Bathing is a popular way to hydrate bearded dragons. Some bearded dragons enjoy bathing and others become quite distressed about it.
Bathing on its own is unlikely to be enough to ensure your bearded dragon is hydrated. However, bearded dragons drink water in the bath as well. It only needs a few mils in a day. More on do bearded dragons need baths here.
4. Bearded Dragons Drinking…what about Food?
Foods provide fluids and while they are not enough on their own, it is easy to increase. Misting bearded dragon food will add to the natural level of fluids in the food and together, likely provide sufficient water. This is a gentle and non intrusive way to hydrate your bearded dragon.
11 Foods With High water content
Although bearded dragons drink water, some also comes from food. Here are 11 foods that have a high water content that bearded dragons can eat.
|Watercress fresh, raw||95.11|
|Zucchini inc skin, raw||94.79|
|Lettuce Romaine or Cos fresh||94.61|
|Capsicum, bell peppers, raw||93.3|
|Mustard greens, frozen unprepared||93.21|
|Turnip greens, frozen||92.93|
|Rocket fresh raw||91.8|
References for data (national food databases and research) see the post Food & Nutrition for Bearded Dragons.
5 Syringe or Eye Dropper Makes a Super Useful Mini Hand Waterer!
Getting baby bearded dragons to drink water from a syringe is very easy and leaves less water around to clean up than misting or spraying. Baby bearded dragons drink water easily from a syringe in Soncysun’s video.
How much Water a Day do Bearded Dragons Drink?
The amount of water reptiles need per day for maintenance is 10-30 ml per kilo per day (Mitchell, 2008) based on ideal weight for the animal. The water content of foods is included.
A full sized adult Pogona vitticeps will weigh somewhere around 300 grams give or take. If the bearded dragon is dehydrated, skinny, obese, gravid or otherwise of abnormal size, then estimate the weight it should be under normal circumstances.
At the rate of 10-30 ml per kilo per day the average amount of water a bearded dragon would need a day would be something aroundabout 2 teaspoons worth of fluids (5ml per teaspoon). Minus water content of foods the actual volume of water to be taken by mouth in addition to food is reduced.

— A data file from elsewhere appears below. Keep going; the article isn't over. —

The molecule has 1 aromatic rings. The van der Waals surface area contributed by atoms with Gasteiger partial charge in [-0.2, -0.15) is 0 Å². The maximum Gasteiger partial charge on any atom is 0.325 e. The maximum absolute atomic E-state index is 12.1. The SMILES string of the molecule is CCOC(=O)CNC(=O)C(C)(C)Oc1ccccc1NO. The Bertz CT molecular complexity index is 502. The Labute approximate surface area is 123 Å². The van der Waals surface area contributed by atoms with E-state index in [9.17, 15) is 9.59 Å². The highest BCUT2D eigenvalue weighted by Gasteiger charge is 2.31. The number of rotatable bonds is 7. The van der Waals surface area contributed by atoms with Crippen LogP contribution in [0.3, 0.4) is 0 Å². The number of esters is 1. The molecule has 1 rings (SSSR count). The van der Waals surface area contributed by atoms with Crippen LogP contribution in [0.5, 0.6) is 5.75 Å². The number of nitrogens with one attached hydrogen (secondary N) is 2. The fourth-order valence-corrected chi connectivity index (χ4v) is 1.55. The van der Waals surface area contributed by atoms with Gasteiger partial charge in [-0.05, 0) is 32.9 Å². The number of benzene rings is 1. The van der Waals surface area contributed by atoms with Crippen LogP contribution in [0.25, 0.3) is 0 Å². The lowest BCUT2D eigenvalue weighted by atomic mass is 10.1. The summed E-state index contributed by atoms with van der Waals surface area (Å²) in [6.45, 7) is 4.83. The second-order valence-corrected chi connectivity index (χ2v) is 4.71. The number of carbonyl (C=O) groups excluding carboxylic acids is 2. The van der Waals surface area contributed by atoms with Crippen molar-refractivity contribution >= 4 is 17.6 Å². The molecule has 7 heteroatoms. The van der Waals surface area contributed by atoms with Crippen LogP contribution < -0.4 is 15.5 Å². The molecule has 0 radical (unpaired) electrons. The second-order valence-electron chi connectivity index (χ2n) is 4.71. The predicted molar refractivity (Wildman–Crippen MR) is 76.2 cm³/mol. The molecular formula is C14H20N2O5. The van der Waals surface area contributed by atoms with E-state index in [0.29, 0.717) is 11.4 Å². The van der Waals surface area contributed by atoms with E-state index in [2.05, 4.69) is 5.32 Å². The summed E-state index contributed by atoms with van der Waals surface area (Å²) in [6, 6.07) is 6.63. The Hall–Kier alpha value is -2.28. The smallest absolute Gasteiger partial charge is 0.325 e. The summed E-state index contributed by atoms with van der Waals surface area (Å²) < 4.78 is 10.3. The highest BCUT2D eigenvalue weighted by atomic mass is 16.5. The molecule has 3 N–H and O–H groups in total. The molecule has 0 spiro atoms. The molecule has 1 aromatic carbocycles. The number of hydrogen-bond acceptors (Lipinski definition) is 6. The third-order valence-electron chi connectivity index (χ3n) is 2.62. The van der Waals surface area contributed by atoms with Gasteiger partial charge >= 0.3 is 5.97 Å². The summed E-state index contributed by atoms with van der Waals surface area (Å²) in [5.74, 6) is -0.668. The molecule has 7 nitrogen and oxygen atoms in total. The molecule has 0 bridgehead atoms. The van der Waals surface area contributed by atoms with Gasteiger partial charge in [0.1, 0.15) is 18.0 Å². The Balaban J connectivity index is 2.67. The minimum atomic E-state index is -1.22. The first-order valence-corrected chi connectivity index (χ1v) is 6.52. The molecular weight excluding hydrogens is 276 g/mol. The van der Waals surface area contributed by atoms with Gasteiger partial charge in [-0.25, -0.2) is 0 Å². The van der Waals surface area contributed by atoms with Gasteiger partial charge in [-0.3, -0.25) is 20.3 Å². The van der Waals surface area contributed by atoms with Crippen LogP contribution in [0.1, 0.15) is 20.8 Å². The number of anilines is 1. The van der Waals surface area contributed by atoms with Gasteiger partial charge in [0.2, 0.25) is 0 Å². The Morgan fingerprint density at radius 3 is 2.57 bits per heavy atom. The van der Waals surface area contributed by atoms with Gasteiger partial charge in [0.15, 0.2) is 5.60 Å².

No age is exempt from needing additional water on top of food. Baby or hatchling bearded dragons drink water, as do juveniles and adults.
Bearded dragons drink water, need water and continual mild dehydration causes long term health issues. When a bearded dragon is dehydrated, it is also likely constipated. Provide water by a combination of hydrating routines including bathing, misting (spraying), food, drinking from a bowl and syringe or eye dropper.
Do bearded dragons need a water bowl?
Bearded dragons do not need a water bowl but being provided water ad lib offer a lot of benefits if kept clean. However, offering a bearded dragon water in a bowl, is not enough to get it to drink. A bearded dragon can dehydrate despite having a bowl of water at its disposal.
Should I mist my bearded dragon?
Bearded dragons can be misted and some will enjoy it immensely. Factors need to be considered before misting include the cleanliness of the environment and how easy it is to clean up residual water. Misting is useful for teaching bearded dragons to drink.
Do I need to give my bearded dragon water?
Bearded dragons need to be given water by mouth and will not be able to survive in good health with only water sourced from food.
- Divers, S. J. & Mader, D. R. (2015) Reptile Medicine and Surgery – E-Book 2nd Edition. Elsevier Health Sciences
- Girling, S. (2003) Veterinary nursing of exotic pets. Oxford, United Kingdom: Blackwell.
- Stahl, S. & Donoghue, S. (2010) Nutrition of Reptiles. In: Hand MS, Thatcher CD, Remillard RL, et al, editors. Small Animal Clinical Nutrition. Topeka (KS): Mark Morris Institute.
- Mitchell, M. (DVM) (2008) Fluid therapy for reptiles (Proceedings). CVC in Kansas City Proceedings. DVM 360. http://veterinarycalendar.dvm360.com/fluid-therapy-reptiles-proceedings
- Gibbons, P. (Sept, 2009) Critical Care Nutrition and Fluid Therapy in Reptiles. Proceedings of the 15th Annual International Veterinary Emergency & Critical Care Symposium. Chicago, Illinois. 9(13): 91-94.
Is your bearded dragon drinking water with or without your help? Share your hydrating routine with us!